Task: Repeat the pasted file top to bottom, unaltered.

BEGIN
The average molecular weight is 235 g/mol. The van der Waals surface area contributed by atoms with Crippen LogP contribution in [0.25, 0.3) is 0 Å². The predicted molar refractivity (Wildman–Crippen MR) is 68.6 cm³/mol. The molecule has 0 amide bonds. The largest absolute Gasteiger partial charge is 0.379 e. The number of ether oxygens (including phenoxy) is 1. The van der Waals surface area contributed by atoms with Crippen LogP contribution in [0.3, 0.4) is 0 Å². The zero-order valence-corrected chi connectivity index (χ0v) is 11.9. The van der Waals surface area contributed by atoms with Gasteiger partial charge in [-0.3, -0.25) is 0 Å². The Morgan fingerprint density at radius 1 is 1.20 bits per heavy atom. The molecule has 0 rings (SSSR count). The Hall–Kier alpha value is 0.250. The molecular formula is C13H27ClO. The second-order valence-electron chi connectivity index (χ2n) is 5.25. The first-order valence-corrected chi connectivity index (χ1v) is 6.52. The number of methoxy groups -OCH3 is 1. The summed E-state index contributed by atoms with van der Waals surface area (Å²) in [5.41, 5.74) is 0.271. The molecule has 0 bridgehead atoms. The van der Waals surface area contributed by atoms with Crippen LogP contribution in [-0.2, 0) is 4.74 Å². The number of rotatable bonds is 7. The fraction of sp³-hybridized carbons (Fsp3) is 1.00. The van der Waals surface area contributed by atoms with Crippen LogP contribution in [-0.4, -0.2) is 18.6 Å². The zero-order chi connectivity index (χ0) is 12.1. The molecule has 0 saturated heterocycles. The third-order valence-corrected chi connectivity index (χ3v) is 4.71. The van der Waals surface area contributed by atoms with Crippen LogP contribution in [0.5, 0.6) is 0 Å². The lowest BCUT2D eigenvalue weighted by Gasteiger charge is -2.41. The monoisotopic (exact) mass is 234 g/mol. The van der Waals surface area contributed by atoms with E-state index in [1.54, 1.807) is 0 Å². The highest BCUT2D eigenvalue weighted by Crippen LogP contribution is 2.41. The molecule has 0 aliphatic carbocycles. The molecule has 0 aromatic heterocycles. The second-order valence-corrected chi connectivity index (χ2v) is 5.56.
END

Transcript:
The average molecular weight is 235 g/mol. The van der Waals surface area contributed by atoms with Crippen LogP contribution in [0.25, 0.3) is 0 Å². The predicted molar refractivity (Wildman–Crippen MR) is 68.6 cm³/mol. The molecule has 0 amide bonds. The largest absolute Gasteiger partial charge is 0.379 e. The number of ether oxygens (including phenoxy) is 1. The van der Waals surface area contributed by atoms with Crippen LogP contribution in [0.3, 0.4) is 0 Å². The zero-order valence-corrected chi connectivity index (χ0v) is 11.9. The van der Waals surface area contributed by atoms with Gasteiger partial charge in [-0.3, -0.25) is 0 Å². The Morgan fingerprint density at radius 1 is 1.20 bits per heavy atom. The molecule has 0 rings (SSSR count). The Hall–Kier alpha value is 0.250. The molecular formula is C13H27ClO. The second-order valence-electron chi connectivity index (χ2n) is 5.25. The first-order valence-corrected chi connectivity index (χ1v) is 6.52. The number of methoxy groups -OCH3 is 1. The summed E-state index contributed by atoms with van der Waals surface area (Å²) in [5.41, 5.74) is 0.271. The molecule has 0 bridgehead atoms. The van der Waals surface area contributed by atoms with Crippen LogP contribution in [-0.2, 0) is 4.74 Å². The number of rotatable bonds is 7. The fraction of sp³-hybridized carbons (Fsp3) is 1.00. The van der Waals surface area contributed by atoms with Crippen LogP contribution in [-0.4, -0.2) is 18.6 Å². The zero-order chi connectivity index (χ0) is 12.1. The molecule has 0 saturated heterocycles. The third-order valence-corrected chi connectivity index (χ3v) is 4.71. The van der Waals surface area contributed by atoms with Crippen LogP contribution in [0.5, 0.6) is 0 Å². The lowest BCUT2D eigenvalue weighted by Gasteiger charge is -2.41. The monoisotopic (exact) mass is 234 g/mol. The van der Waals surface area contributed by atoms with E-state index in [1.54, 1.807) is 0 Å². The highest BCUT2D eigenvalue weighted by Crippen LogP contribution is 2.41. The molecule has 0 aliphatic carbocycles. The molecule has 0 aromatic heterocycles. The second-order valence-corrected chi connectivity index (χ2v) is 5.56.